Right. It's like should just kind of. Spit the bullet and, and worked with I think a little bit higher quality developers, which, you know, has a, an effect directly on, on my availability. And then I think the other biggest mistake is just not just the general level of organization to leverage people, has been, I think, minimal on my end, like I am.

I struggle with like, Hey, I might as well just do it. I can knock this out. It's faster for me to do it than even to write a brief for someone else and to hire them or to hand it to someone else that doesn't quite understand it or doesn't have access to everything. That's probably the biggest mistake if you know beyond that, maybe just better cash planning.

I think cash was, a little bit more hard to come by for everybody this last year, whether that's personal cash or even in the business, but just like doing a better job of budgeting and organization, I would say is like the broader like pillar that I'm trying to work. A hundred twenty, twenty four is like just be far more organized in, in order to anticipate things.

Yeah. I guess yours are related to the your sector. Mine are related to my sector. For me, it was like. I felt like we missed out on deals because we didn't have committed capital. Like there's a few deals where I think we could have moved faster and closed them. Venture Orphan specifically I. Where it's just like, all right, we'll do it, but, you know, hold up, let us go find the money quick.

And we had delay. And I think that's just a rep recipe for disaster. And I think we unfortunately missed out on probably a number of deals because of that. Yeah. I, I wholeheartedly agree with that. Yeah. When it comes to these venture orphans, I think that's the. It's a requirement. Like you can't fundraise unless you have, like we've talked about these situations where we had, like, the actual parties that were involved in this deal are actively involved, but they, they weren't really you know, ready to cut a check right away.

Right. It's like this dynamic environment. You have to kind of have that sitting in your backpack ready to go. You know that, that briefcase of money. Ready to be put on the desk. So I think if you want to go after that stuff, if we want to make a habit of it, if we want to make it like which I think we should, right?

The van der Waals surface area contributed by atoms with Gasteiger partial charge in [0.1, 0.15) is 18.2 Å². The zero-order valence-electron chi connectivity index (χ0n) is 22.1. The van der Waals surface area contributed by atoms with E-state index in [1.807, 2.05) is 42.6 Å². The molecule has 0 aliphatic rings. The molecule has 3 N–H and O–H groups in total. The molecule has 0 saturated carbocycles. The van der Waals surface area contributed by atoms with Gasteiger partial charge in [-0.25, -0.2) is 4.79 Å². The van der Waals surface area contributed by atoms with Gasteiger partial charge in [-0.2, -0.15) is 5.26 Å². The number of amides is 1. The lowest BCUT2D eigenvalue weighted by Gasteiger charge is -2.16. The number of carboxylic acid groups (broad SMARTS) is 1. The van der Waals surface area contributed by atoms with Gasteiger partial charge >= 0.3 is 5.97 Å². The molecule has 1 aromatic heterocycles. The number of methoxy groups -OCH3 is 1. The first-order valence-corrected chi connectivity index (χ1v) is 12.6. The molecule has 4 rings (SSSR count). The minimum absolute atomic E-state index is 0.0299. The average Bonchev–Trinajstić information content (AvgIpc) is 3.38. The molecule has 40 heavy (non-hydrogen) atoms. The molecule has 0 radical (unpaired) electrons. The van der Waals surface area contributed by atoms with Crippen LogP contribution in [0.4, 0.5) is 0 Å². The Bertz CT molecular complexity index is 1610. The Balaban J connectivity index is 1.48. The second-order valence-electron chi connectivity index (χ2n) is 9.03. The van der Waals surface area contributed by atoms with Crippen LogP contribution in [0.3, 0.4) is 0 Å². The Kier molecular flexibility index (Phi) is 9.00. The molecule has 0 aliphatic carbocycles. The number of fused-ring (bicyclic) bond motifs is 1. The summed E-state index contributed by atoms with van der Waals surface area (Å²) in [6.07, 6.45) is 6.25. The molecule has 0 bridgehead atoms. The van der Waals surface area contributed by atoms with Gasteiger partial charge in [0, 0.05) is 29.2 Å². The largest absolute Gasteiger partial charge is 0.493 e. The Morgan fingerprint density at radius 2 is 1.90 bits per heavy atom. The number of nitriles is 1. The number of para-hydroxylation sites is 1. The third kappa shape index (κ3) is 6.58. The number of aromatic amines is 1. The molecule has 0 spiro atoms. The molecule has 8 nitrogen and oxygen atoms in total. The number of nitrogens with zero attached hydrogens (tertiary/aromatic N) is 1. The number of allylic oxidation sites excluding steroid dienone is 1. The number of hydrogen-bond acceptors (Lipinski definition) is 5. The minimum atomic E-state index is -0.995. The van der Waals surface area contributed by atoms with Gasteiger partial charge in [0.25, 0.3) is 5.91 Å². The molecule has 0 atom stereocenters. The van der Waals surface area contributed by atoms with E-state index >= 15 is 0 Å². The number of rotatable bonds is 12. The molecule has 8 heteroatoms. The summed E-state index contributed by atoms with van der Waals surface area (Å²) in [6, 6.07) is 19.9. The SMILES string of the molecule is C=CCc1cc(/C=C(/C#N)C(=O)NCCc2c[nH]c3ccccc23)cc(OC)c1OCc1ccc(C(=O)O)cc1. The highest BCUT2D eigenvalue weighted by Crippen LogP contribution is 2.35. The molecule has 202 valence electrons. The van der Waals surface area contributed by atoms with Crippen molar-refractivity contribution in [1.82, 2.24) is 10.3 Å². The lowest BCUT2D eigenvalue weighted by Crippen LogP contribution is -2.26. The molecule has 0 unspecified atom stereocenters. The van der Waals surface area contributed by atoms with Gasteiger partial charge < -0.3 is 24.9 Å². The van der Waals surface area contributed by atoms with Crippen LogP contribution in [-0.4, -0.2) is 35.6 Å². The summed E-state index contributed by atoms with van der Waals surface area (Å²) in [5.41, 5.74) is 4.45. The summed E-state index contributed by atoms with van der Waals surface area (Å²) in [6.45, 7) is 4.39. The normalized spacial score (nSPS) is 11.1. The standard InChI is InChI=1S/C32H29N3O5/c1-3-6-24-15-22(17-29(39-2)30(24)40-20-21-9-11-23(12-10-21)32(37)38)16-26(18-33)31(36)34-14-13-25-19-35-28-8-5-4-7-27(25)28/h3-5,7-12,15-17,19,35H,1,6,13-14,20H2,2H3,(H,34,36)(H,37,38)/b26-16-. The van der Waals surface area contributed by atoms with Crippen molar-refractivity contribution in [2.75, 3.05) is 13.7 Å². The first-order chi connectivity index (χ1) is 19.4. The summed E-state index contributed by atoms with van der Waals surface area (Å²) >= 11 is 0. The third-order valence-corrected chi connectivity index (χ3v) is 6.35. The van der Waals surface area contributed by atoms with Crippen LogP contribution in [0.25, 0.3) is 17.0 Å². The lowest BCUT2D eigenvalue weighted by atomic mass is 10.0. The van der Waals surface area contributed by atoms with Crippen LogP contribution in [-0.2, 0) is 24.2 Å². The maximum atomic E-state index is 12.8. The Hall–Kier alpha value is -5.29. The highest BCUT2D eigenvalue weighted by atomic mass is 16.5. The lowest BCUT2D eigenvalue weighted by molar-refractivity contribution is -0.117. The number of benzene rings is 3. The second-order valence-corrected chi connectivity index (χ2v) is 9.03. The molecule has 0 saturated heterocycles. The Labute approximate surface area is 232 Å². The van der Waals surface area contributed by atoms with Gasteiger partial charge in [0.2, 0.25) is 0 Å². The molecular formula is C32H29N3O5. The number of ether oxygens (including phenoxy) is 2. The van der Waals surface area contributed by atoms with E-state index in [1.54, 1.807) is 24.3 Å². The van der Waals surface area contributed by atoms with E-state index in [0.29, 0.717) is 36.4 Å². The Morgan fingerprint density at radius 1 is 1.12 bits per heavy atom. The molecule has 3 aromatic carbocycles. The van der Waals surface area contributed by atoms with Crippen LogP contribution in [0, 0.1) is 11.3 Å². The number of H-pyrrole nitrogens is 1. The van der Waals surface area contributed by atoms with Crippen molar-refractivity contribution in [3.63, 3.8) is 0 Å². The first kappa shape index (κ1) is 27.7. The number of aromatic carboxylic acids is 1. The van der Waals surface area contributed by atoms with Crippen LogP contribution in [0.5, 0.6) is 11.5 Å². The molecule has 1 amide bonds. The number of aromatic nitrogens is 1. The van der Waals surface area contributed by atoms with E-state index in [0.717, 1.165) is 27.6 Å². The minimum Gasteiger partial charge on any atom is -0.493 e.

It's like those are great deals. We've gotta secure like terms and all, you know, up and down the chain to, so there it is just like a very easy, there's only one party that we need to convince, and that's the seller versus, you know, putting deals together while they're in the air, while they're spinning plates, while the terms are changing.

It's, it's just too hard. Yeah, I, it's just so hard to create a market, like on the fly at all times to be like, all right, juggling this side, juggling that side. So I think we probably just have to raise some amount of money and have it committed. And it could be a small amount just to like prove ourselves a little more and just keep proving and, you know, creeping up from there.

Yeah, that was, you know, a bigger learning from this year. How about what space are you most excited about? You know, over the last year I've dug far more into machine learning than prior years. I mean, I've always toyed with it. We, you know, we have a lot of data. We have data in each of the businesses, we have a lot of data, you know, in, in other projects I've worked on.

And you know, doing something with it is now becoming easier and easier and easier. And as I look at, some of the modeling tools out there, but in short, like starting to. There's always been this you know, startups are like, oh, well, once we have the data, then we'll be able to provide insights and all these things.

It's like we're, we're there. Now we're finally at that point where we have this plethora of activity data, either around businesses or whatever it is, and we can start doing things with it. It's becoming so easy to start training a model and getting good insights. The barrier to entry is getting so low that really starting to apply.

Those tools to our businesses. And then looking at, okay, what could be a little bit more, you know, bigger picture, interesting either to our customers or, you know, some other customer down the line. It's, it just seems really ripe for, for digging into it. I mean, and, and just for our listeners' sake to the, the context I'm thinking of, it's like we have these niche B2B SaaS businesses, and it's like the insights that we can garner are so unique to us.

Because, I mean, it may be a small space or whatever, but it, it, it's a unique data set that I think we can get unique insights out of. What's like a cool example for Scout? Like, is there something obvious that could help our, you know, customers grow faster or something like that, their business better?

Here's, here, here's like a silly one that I wouldn't say silly, but like, you know, create a machine learning model that can go through all the photos that are uploaded on the platform and generate like a lookbook for end of year right? To send to every single pet parent. It's like, hey, we can generate a, a slideshow or a, I mean, this is like.